Yesterday, over at the The M Blog there is a very good post about Church Planting, Baptists & Charismatics together:
I have been told 80% of evangelicals in Ecuador are either charismatics or pentecostals. To ignore and disassociate ourselves from them is not only unbiblical, it is ministry suicide, and quite clearly sin if you ask me.
He goes on for quite a while, well worth the read.
Meantime, here in the States, Jim Martin has a good post on The Wonderful World of Self:
Years ago, I was the minister to a church that met on the campus of a Bible college. The school and the church were their own separate entities. Yet, there was some overlap. After all, I taught part-time at the college (a senior level ministry class each semester). One Sunday, a man employed by the school was in our assembly. He approached me afterward and said that he was scheduled to preach in chapel that week and would like to use much of what I had just said in that morning’s sermon. I said something like "sure" and went on. As I recall, I felt encouraged that he wanted to use much of that material for his own message.
That week, I was in chapel and heard his message. It was very familiar — very, very familiar. Maybe I just wanted him to acknowledge that he heard much of this last Sunday morning in our assembly. Yet, not one word.
This bothered me.
This bothered me — a lot.
You really should read it all. One commenter on the blog said it is the "Somebody didn’t push my ‘I’m important!’ button." Well put. Definitely worth the read.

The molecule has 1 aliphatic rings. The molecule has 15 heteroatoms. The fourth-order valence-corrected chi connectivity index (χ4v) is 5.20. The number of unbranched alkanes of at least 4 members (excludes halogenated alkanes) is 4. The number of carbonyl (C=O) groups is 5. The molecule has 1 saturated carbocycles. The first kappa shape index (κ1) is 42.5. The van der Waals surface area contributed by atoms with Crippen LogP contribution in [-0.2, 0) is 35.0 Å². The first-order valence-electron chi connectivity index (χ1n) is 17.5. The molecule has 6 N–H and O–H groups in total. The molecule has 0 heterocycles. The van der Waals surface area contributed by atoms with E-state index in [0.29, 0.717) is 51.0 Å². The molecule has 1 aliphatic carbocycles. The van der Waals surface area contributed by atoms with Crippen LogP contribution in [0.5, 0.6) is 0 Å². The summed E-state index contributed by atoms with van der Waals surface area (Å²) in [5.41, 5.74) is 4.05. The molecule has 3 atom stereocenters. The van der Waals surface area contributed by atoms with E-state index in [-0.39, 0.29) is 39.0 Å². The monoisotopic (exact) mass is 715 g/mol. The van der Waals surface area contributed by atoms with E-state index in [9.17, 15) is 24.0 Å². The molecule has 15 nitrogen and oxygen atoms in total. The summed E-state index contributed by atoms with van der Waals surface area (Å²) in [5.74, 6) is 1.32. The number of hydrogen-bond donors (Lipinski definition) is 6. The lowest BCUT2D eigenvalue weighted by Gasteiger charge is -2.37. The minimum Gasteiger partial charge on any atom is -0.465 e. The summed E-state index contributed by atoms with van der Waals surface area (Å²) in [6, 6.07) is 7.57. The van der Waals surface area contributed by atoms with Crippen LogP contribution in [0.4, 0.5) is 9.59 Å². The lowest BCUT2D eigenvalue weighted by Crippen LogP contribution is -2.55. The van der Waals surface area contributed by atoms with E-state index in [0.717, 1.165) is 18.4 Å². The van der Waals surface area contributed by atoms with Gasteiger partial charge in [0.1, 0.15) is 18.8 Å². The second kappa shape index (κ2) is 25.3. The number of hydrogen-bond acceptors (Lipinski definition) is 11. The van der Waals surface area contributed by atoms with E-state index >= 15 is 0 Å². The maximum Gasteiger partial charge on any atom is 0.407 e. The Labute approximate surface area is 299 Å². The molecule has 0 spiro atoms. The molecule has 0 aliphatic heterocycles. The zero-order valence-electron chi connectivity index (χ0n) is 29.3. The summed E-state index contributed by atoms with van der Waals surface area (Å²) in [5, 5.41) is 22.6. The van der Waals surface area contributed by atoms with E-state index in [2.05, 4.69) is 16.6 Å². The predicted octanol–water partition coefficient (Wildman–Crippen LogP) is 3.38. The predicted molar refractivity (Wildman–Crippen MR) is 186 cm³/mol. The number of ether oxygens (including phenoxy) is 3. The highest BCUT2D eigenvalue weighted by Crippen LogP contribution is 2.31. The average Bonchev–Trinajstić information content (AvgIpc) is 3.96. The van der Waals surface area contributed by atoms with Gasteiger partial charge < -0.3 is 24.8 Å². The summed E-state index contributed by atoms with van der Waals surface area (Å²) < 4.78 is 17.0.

And Ted Gossard has an excellent post as well on Living out life
This is why, though rules have their place, they really do not have a kind of prior place in the living out of this life. For example, as one in Jesus, I don't refuse to steal, simply because it's a rule from God I must keep, and because it's part of a choice, among the many choices I must make along the way. No. But I refuse to steal, or fight any temptation I may have to do so, because I have this life in Jesus. And having this life, I want to live it out. And I have the dynamic in God to do so.
I was brought up with a form of legalism that made how one dresses (especially women), or what one does (and doesn't do) to be of prior importance in living out Christianity, in being a Christian. Fortunately there were those who knew better. But by and large Christianity was seen more for what we do and don't do, rather than who we are and "the life" that we have in Jesus. When I finally became a Christian, the new life in Jesus was at the forefront of my experience. I overflowed with this new love and grace I had found. But I gradually receded back into a kind of orientation, that, while not surrendering "the life" aspect entirely, nevertheless relegated it to a status that put the onus on me. As if living out this life, and remaining in it, depends on me
He continues on, worth the read.